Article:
This school year, we come together outdoors during the school day, and whenever possible, we invite caregivers and families to join us. Last month for Sukkot, over forty preschool families gathered together in our beloved sukkah in celebration, in song, and in community. Despite the threat of rain, we went ahead with the event as planned and our families came out, prepared for any weather. I was reminded by a friend of the famous line from the movie Field of Dreams, “If you build it, they will come.”
In mid-October we invited our families back for another opportunity to come together, this time for pumpkin picking, crafts on our synagogue property. The crisp fall weather and the colorful fall leaves provided the perfect backdrop for our gathering. As parents were leaving, they asked me, “When’s the next one?” We keep our gatherings during the school day to under an hour, so as not to disrupt the flow of the day, and to allow the teachers to be able to continue working their magic in the classrooms.
On Shabbat morning, we invite families with young children to join us for Mini Minyan services in our outdoor tented space, with nature as our backdrop. Reciting blessings and singing songs in the fresh air just feels different than doing these same things indoors. Additionally, families feel more comfortable gathering outside in the fresh air. Masks come down and little voices, joined by grown-up voices, sing loud and proud. The ”Hey!” after “Shab-bat Sha-lom” can be heard all the way in our main office.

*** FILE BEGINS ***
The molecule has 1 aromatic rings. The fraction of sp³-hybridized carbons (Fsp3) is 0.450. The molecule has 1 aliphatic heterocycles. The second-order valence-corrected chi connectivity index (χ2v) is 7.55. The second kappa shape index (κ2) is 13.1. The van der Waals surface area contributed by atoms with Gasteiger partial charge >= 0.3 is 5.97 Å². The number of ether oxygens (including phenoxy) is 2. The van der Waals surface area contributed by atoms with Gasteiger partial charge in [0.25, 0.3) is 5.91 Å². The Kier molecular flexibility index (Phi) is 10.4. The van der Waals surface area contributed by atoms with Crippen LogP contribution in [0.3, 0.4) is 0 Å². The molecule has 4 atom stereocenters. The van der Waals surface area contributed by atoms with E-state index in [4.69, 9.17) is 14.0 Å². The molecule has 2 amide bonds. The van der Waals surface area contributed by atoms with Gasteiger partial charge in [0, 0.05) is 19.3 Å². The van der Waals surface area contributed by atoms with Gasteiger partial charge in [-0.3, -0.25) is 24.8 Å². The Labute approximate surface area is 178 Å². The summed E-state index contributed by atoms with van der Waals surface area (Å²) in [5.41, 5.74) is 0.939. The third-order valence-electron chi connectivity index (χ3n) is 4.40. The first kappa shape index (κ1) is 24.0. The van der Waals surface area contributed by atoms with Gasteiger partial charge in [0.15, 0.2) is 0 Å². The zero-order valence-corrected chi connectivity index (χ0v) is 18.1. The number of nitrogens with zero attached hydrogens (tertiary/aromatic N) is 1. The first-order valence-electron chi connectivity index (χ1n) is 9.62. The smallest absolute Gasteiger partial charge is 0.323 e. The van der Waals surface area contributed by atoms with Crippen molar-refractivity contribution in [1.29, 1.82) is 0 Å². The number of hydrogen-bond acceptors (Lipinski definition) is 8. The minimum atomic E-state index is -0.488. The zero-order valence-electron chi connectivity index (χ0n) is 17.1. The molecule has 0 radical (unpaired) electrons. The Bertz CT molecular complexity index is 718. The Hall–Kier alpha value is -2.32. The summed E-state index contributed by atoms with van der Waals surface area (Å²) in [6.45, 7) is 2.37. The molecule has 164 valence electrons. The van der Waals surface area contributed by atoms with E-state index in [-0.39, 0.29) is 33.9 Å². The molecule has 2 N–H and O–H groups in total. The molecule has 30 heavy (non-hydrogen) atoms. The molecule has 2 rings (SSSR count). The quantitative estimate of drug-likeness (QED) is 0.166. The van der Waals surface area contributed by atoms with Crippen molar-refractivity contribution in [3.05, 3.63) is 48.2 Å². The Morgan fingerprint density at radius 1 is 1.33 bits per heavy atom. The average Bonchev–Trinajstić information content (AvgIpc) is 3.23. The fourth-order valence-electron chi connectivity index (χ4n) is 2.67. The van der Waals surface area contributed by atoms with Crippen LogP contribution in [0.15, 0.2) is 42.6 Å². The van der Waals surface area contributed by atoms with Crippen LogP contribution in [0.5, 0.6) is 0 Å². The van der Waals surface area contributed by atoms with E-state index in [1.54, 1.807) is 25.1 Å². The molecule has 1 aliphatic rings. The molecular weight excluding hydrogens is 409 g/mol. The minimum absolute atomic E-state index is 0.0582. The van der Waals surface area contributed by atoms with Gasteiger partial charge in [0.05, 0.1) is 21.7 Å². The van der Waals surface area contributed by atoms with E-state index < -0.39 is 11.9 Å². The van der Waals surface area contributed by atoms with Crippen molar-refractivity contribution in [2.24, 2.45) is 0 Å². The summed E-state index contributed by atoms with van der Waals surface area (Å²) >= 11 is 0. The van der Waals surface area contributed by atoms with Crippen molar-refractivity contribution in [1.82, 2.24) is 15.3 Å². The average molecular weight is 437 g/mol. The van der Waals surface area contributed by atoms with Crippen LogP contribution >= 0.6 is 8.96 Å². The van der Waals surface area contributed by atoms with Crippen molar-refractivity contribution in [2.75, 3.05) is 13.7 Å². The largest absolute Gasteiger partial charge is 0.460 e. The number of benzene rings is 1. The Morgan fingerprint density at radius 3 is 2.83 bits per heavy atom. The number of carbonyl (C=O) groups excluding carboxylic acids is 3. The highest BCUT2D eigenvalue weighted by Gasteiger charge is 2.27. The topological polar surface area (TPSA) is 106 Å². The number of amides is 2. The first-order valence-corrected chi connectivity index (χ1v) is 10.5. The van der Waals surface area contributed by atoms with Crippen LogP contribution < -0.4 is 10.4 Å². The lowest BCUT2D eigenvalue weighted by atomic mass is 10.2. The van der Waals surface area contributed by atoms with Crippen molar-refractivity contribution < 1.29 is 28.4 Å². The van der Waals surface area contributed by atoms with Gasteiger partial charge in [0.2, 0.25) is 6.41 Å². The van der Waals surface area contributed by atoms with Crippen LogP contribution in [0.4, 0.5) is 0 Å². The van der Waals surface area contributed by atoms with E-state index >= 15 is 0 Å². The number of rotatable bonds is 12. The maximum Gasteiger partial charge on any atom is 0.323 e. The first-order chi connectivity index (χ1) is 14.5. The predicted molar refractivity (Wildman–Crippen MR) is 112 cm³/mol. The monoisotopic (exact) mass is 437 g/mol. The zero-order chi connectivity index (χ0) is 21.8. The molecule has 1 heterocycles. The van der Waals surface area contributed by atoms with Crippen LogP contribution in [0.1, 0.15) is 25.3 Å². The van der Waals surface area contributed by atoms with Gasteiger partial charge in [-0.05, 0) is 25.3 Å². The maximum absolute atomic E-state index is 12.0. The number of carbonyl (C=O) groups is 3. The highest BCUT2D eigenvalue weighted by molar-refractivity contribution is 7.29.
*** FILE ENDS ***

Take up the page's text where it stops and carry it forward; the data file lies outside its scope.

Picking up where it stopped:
I often look for silver linings running a preschool in a pandemic, and getting outside more than ever before is definitely high on my list. We are currently thinking about ways to gather outdoors safely, in community, for Thanksgiving and for Hanukkah. Our staff meetings have become brainstorming sessions for new and creative ways to be together outside. Last year’s planning focused primarily on moving what we have always traditionally done from indoors, to outdoors. One year later, we have a better understanding of the “how-tos,” and we can now focus on ways to “up our game,” outdoors. At our recent pumpkin picking event, our parents association donated props and a backdrop for an outdoor ‘photo booth’ opportunity. Everyone loved it, and we were able to give parents a keepsake to remember the event. For Hanukkah this year, in addition to a candle lighting ceremony and a live concert, we will have sufganiyot and latkes, and we are exploring the idea of bringing in a graffiti artist. As long as it is not raining or snowing, families are willing to put on an extra layer for the opportunity to be together.